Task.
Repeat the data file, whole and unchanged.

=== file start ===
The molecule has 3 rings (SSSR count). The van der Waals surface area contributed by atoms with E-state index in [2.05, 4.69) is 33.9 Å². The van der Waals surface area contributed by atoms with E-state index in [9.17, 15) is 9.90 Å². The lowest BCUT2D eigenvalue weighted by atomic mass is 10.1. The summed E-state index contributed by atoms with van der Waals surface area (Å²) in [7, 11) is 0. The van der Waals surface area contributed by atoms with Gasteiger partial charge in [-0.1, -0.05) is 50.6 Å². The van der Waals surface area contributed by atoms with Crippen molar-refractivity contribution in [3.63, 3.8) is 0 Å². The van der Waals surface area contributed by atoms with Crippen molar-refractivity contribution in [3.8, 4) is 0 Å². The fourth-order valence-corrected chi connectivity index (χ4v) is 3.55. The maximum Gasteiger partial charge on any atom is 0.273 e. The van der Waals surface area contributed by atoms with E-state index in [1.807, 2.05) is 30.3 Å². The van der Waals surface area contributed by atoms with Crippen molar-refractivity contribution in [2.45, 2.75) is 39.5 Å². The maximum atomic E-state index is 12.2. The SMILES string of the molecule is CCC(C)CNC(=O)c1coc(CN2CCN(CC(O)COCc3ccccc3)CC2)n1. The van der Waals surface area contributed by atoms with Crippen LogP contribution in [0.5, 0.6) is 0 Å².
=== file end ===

The molecule has 3 rings (SSSR count). The van der Waals surface area contributed by atoms with E-state index in [2.05, 4.69) is 33.9 Å². The van der Waals surface area contributed by atoms with E-state index in [9.17, 15) is 9.90 Å². The lowest BCUT2D eigenvalue weighted by atomic mass is 10.1. The summed E-state index contributed by atoms with van der Waals surface area (Å²) in [7, 11) is 0. The van der Waals surface area contributed by atoms with Gasteiger partial charge in [-0.1, -0.05) is 50.6 Å². The van der Waals surface area contributed by atoms with Crippen molar-refractivity contribution in [3.63, 3.8) is 0 Å². The van der Waals surface area contributed by atoms with Crippen molar-refractivity contribution in [3.8, 4) is 0 Å². The fourth-order valence-corrected chi connectivity index (χ4v) is 3.55. The maximum Gasteiger partial charge on any atom is 0.273 e. The van der Waals surface area contributed by atoms with E-state index in [1.807, 2.05) is 30.3 Å². The van der Waals surface area contributed by atoms with Crippen molar-refractivity contribution in [2.45, 2.75) is 39.5 Å². The maximum atomic E-state index is 12.2. The SMILES string of the molecule is CCC(C)CNC(=O)c1coc(CN2CCN(CC(O)COCc3ccccc3)CC2)n1. The van der Waals surface area contributed by atoms with Crippen LogP contribution in [0.5, 0.6) is 0 Å².